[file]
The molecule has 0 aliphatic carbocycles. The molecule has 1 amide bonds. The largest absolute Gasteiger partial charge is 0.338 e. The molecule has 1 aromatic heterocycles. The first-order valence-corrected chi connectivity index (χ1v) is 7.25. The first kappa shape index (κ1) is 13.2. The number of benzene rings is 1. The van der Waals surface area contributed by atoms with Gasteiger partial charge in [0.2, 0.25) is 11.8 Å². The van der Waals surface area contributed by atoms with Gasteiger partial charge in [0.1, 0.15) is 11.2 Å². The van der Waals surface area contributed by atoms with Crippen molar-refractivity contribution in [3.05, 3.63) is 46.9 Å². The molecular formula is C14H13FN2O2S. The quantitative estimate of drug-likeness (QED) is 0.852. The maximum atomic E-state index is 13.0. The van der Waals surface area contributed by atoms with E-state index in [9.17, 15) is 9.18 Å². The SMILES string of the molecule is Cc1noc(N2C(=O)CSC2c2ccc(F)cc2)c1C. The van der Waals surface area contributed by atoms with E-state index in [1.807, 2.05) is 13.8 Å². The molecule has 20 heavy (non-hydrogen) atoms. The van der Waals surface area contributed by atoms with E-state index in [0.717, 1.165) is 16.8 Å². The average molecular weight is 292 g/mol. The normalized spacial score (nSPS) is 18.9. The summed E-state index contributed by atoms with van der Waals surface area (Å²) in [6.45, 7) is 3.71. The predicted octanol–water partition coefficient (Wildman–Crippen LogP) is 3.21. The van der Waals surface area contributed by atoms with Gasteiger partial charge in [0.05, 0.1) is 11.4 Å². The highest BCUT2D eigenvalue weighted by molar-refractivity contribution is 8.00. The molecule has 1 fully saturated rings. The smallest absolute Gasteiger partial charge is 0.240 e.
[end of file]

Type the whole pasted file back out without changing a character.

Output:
The molecule has 0 aliphatic carbocycles. The molecule has 1 amide bonds. The largest absolute Gasteiger partial charge is 0.338 e. The molecule has 1 aromatic heterocycles. The first-order valence-corrected chi connectivity index (χ1v) is 7.25. The first kappa shape index (κ1) is 13.2. The number of benzene rings is 1. The van der Waals surface area contributed by atoms with Gasteiger partial charge in [0.2, 0.25) is 11.8 Å². The van der Waals surface area contributed by atoms with Gasteiger partial charge in [0.1, 0.15) is 11.2 Å². The van der Waals surface area contributed by atoms with Crippen molar-refractivity contribution in [3.05, 3.63) is 46.9 Å². The molecular formula is C14H13FN2O2S. The quantitative estimate of drug-likeness (QED) is 0.852. The maximum atomic E-state index is 13.0. The van der Waals surface area contributed by atoms with E-state index in [9.17, 15) is 9.18 Å². The SMILES string of the molecule is Cc1noc(N2C(=O)CSC2c2ccc(F)cc2)c1C. The van der Waals surface area contributed by atoms with E-state index in [1.807, 2.05) is 13.8 Å². The molecule has 20 heavy (non-hydrogen) atoms. The van der Waals surface area contributed by atoms with E-state index in [0.717, 1.165) is 16.8 Å². The average molecular weight is 292 g/mol. The normalized spacial score (nSPS) is 18.9. The summed E-state index contributed by atoms with van der Waals surface area (Å²) in [6.45, 7) is 3.71. The predicted octanol–water partition coefficient (Wildman–Crippen LogP) is 3.21. The van der Waals surface area contributed by atoms with Gasteiger partial charge in [0.05, 0.1) is 11.4 Å². The highest BCUT2D eigenvalue weighted by molar-refractivity contribution is 8.00. The molecule has 1 fully saturated rings. The smallest absolute Gasteiger partial charge is 0.240 e.